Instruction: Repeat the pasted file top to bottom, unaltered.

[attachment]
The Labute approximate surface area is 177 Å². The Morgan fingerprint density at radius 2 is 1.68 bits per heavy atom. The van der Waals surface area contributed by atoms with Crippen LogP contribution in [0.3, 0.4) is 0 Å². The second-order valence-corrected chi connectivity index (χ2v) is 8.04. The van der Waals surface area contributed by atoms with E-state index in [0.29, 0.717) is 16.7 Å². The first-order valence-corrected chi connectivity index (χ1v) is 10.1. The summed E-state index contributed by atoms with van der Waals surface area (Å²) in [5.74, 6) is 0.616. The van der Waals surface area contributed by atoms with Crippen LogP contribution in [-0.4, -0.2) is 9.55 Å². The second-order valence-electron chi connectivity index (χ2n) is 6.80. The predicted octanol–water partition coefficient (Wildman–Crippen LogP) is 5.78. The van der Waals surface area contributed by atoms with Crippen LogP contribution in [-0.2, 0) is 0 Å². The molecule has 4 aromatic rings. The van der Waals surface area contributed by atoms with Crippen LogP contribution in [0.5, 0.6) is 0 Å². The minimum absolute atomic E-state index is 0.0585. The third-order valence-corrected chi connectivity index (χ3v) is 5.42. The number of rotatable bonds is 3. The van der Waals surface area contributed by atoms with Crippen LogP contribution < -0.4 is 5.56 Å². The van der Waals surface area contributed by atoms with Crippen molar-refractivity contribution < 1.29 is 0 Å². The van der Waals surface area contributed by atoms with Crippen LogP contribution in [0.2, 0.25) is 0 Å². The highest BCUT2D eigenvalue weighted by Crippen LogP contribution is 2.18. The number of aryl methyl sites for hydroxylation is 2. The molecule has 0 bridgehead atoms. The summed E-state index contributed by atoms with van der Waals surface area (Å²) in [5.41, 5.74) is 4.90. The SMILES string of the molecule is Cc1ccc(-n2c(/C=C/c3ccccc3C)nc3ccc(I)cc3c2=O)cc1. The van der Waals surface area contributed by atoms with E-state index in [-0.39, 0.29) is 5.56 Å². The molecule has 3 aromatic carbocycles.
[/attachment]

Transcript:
The Labute approximate surface area is 177 Å². The Morgan fingerprint density at radius 2 is 1.68 bits per heavy atom. The van der Waals surface area contributed by atoms with Crippen LogP contribution in [0.3, 0.4) is 0 Å². The second-order valence-corrected chi connectivity index (χ2v) is 8.04. The van der Waals surface area contributed by atoms with E-state index in [0.29, 0.717) is 16.7 Å². The first-order valence-corrected chi connectivity index (χ1v) is 10.1. The summed E-state index contributed by atoms with van der Waals surface area (Å²) in [5.74, 6) is 0.616. The van der Waals surface area contributed by atoms with Crippen LogP contribution in [-0.4, -0.2) is 9.55 Å². The second-order valence-electron chi connectivity index (χ2n) is 6.80. The predicted octanol–water partition coefficient (Wildman–Crippen LogP) is 5.78. The van der Waals surface area contributed by atoms with Crippen LogP contribution in [-0.2, 0) is 0 Å². The molecule has 4 aromatic rings. The van der Waals surface area contributed by atoms with Crippen LogP contribution in [0.5, 0.6) is 0 Å². The minimum absolute atomic E-state index is 0.0585. The third-order valence-corrected chi connectivity index (χ3v) is 5.42. The number of rotatable bonds is 3. The van der Waals surface area contributed by atoms with Crippen LogP contribution < -0.4 is 5.56 Å². The van der Waals surface area contributed by atoms with Crippen molar-refractivity contribution < 1.29 is 0 Å². The van der Waals surface area contributed by atoms with Crippen LogP contribution in [0.2, 0.25) is 0 Å². The highest BCUT2D eigenvalue weighted by Crippen LogP contribution is 2.18. The number of aryl methyl sites for hydroxylation is 2. The molecule has 0 bridgehead atoms. The summed E-state index contributed by atoms with van der Waals surface area (Å²) in [5.41, 5.74) is 4.90. The SMILES string of the molecule is Cc1ccc(-n2c(/C=C/c3ccccc3C)nc3ccc(I)cc3c2=O)cc1. The van der Waals surface area contributed by atoms with E-state index in [-0.39, 0.29) is 5.56 Å². The molecule has 3 aromatic carbocycles.